Doc Cleveland: Cruz and the Quest for GOP Obama
Bruce Levine: A Written Framework for Iran Negotiations
Ramona: On the Duck Dynasty Doofus
Nick Kristof is, by his own admission, friends with Mia and Ronan Farrow, two people who have been pursuing their vendetta against Woody Allen for years. If you follow any of the coverage at all, that much is clear. Mia and Ronan hate Woody Allen and say so in public, at every opportunity. For his part, Allen says nothing about them. Now, Kristof sees fit to publish Dylan Farrow's allegations of childhood sexual abuse by the filmmaker. Laughably, Kristof covers himself by saying that Allen refused to give him an on the record interview. He then references Allen's previous denials but weakens them by claiming that when the issues were raised back in 1992 that the prosecutor claimed to have enough evidence to bring charges but didn't in order to "spare Dylan."
First, Allen was right not to grant Kristof an on the record interview. Kristof is clearly biased. Were I a columnist working on a story alleging criminal acts, who counted the victims among my friends, I would not expect the alleged perpetrator to grant me an interview under any circumstances. The Times should never have allowed this. It's yet another example of lack of editorial oversight over the op-ed columnists.
Second, this notion that the prosecutor had a case but didn't bring it is just silly. Prosecutors routinely make claims like this. "I didn't prosecute in order to spare the victim," is just swagger. When prosecutors can win, they prosecute. Remember, the problem in American justice is not that prosecutors are not eager enough to pursue charges against people.
The Farrows have now been attempting to harass Allen for going on 25 years. This is only acceptable in the mass culture because most people view Allen's relationship with Soon-Yi Previn as "creepy." This is partly because all they understand is the short hand, "He married his adopted daughter." In fact, she was Andre Previn's adopted daughter and considered the composer her father. Allen was her mother's boyfriend. Still creepy? Sure, if you must. Some people think that all May/December relationships are creepy. I don't, but I have no real hang ups about other people's consensual, adult relationships. This "creep" factor is what gives currency to child abuse allegations that were not pursued by prosecutors more than two decades ago.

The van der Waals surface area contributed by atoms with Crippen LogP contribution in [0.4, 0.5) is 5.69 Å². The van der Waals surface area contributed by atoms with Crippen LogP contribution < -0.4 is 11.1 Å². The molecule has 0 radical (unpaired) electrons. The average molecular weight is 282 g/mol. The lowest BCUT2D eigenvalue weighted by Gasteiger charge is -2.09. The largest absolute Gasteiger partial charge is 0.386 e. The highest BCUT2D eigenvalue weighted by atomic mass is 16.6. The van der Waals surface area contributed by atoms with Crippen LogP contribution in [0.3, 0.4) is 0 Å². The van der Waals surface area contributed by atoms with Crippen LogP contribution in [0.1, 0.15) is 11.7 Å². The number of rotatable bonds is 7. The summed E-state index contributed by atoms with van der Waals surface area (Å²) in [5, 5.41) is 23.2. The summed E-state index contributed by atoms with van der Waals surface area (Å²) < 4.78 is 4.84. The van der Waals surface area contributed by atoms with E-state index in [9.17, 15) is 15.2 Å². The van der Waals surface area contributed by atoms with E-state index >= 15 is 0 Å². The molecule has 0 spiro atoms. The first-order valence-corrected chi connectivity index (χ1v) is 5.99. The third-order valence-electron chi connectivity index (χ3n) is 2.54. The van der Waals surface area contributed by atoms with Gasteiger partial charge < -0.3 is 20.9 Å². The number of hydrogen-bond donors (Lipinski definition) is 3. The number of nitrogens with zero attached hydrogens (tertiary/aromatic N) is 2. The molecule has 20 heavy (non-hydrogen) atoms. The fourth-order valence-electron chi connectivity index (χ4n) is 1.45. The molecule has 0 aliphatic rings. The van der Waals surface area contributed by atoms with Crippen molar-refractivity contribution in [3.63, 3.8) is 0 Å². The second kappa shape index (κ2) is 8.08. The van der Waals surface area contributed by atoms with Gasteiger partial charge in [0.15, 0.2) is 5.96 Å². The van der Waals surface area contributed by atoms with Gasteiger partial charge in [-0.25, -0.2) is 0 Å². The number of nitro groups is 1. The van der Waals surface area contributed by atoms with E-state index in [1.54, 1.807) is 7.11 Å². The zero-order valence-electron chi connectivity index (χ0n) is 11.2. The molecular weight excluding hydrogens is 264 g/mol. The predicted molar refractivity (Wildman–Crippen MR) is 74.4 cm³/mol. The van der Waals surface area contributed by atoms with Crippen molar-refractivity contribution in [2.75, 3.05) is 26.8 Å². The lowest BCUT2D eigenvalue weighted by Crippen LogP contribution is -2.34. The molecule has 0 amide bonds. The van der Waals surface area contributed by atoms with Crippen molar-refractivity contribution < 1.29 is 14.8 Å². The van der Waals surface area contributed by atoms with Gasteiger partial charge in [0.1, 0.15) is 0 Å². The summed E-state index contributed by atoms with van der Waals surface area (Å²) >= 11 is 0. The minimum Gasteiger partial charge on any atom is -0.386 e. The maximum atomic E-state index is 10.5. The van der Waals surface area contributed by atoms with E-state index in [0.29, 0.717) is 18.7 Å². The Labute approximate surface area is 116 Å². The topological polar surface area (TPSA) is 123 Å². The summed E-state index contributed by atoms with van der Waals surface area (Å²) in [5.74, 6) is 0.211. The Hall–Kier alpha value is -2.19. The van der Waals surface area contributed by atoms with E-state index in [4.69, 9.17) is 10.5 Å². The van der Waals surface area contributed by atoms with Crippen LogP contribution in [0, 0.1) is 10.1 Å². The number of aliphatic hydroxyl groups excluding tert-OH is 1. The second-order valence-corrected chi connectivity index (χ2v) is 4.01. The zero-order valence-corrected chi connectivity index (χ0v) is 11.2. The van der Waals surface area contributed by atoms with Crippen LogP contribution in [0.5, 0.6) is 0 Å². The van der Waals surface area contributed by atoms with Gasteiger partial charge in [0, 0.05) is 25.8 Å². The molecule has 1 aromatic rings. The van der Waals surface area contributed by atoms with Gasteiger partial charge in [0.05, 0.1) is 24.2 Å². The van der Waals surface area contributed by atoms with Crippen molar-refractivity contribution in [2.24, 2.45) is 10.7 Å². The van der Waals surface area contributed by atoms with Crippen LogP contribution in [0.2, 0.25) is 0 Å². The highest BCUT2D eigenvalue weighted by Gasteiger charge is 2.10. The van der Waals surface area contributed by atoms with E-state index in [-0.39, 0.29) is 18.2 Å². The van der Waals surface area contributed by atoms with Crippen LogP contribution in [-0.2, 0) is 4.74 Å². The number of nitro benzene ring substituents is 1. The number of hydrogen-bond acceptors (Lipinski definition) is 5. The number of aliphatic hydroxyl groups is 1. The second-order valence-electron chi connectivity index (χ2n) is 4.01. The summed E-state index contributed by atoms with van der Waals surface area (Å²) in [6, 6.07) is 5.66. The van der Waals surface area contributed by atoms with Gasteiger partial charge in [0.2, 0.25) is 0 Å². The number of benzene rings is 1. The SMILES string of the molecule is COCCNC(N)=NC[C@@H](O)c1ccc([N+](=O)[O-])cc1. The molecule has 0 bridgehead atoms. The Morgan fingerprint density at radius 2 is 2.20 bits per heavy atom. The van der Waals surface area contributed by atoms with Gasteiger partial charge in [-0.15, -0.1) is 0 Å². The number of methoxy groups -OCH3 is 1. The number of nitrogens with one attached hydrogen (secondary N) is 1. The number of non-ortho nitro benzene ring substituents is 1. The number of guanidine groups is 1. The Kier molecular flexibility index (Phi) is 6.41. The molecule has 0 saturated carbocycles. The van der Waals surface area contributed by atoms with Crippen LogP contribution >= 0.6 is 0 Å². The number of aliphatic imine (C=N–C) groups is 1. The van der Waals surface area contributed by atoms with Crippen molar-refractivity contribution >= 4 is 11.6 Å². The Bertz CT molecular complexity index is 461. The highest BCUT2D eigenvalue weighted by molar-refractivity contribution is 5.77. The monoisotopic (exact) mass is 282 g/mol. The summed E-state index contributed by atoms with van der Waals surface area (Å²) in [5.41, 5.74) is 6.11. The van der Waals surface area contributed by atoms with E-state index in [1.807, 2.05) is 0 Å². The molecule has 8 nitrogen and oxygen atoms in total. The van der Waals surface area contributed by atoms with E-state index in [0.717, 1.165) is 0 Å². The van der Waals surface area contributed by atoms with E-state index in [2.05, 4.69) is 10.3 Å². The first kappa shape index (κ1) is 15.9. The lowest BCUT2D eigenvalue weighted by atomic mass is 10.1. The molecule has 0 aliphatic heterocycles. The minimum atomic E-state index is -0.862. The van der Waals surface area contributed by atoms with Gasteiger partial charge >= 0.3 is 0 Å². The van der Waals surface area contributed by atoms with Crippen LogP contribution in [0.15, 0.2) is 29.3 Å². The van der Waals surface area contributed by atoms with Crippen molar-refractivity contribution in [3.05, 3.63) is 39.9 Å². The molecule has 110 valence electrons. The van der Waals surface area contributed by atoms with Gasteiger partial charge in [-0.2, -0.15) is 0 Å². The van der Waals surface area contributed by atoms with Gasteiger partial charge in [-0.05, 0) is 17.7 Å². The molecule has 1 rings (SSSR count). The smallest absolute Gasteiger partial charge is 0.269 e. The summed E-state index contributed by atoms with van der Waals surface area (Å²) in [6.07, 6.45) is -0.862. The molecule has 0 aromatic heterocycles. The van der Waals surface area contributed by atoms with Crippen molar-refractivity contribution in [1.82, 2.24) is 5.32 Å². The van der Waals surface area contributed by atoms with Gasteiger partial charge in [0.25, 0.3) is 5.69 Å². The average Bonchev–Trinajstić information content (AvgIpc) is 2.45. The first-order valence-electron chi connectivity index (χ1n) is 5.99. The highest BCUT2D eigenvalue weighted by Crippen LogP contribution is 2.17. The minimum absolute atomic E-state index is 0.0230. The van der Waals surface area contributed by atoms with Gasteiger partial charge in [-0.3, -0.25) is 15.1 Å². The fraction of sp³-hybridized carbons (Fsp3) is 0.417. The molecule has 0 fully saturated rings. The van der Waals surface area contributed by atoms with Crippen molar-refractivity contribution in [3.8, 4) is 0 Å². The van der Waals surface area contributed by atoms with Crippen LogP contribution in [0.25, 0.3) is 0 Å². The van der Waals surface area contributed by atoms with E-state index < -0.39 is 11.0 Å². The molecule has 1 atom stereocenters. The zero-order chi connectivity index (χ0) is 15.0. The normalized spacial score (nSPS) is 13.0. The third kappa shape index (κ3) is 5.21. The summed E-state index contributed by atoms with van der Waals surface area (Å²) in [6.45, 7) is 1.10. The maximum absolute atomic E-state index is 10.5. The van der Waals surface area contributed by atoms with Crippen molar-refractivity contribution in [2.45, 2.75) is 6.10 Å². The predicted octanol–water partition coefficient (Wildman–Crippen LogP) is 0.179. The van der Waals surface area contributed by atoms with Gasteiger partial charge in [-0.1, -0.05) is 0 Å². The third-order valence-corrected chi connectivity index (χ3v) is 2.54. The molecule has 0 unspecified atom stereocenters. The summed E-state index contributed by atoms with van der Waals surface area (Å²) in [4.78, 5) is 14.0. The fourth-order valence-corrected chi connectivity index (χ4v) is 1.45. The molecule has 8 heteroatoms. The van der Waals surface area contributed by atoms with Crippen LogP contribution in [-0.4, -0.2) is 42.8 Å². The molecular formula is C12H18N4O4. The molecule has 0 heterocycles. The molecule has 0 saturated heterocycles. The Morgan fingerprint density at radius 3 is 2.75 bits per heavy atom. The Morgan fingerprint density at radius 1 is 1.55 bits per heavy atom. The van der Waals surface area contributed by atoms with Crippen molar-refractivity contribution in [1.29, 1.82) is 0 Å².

This is all news now because Allen received a justly deserved lifetime achievement award at the Golden Globes and now his excellent film Blue Jasmine is up for multiple Oscars. The outrage, apparently, is that the movie industry (and to a lesser extent, film fans) never turned against Allen. Says Kristof:
"These are extremely tough issues, and certainty isn’t available. But hundreds of thousands of boys and girls are abused each year, and they deserve support and sensitivity. When evidence is ambiguous, do we really need to leap to our feet and lionize an alleged molester?"
First, as Kristof says, the evidence is always ambiguous. Second, what does this have to do with artists honoring other artists for their achievements? Kristof would have the awards committees snub Allen's films, no matter how good they are, because of unproved criminal allegations that Allen has denied? Kristof would have actors refuse to perform in his movies even though he is one of the most gifted writer/directors in American cinema? Kristof would have Allen's friends shun him even though they have had real friendships? Kristof would have audiences starved for smart films shun the once a year tonic that Woody Allen has put out consistently since the 1960s?
Kristof says, in effect, that people should be shunned on accusation because of the "hundreds of thousands of boys and girls" that are "abused each year." But shunning an innocent person does nothing for those who were actually abused and, as Kristof admits, the evidence tends to be ambiguous. If, in light of that ambiguity, authorities act and somebody is convicted, he may have an argument. But society is not better off ignoring good, vital and useful art on the basis of allegations, particularly in this case where the accusers have been dead set against their target for a very long time and the journalist has declared his loyalties rather than pursued diligence.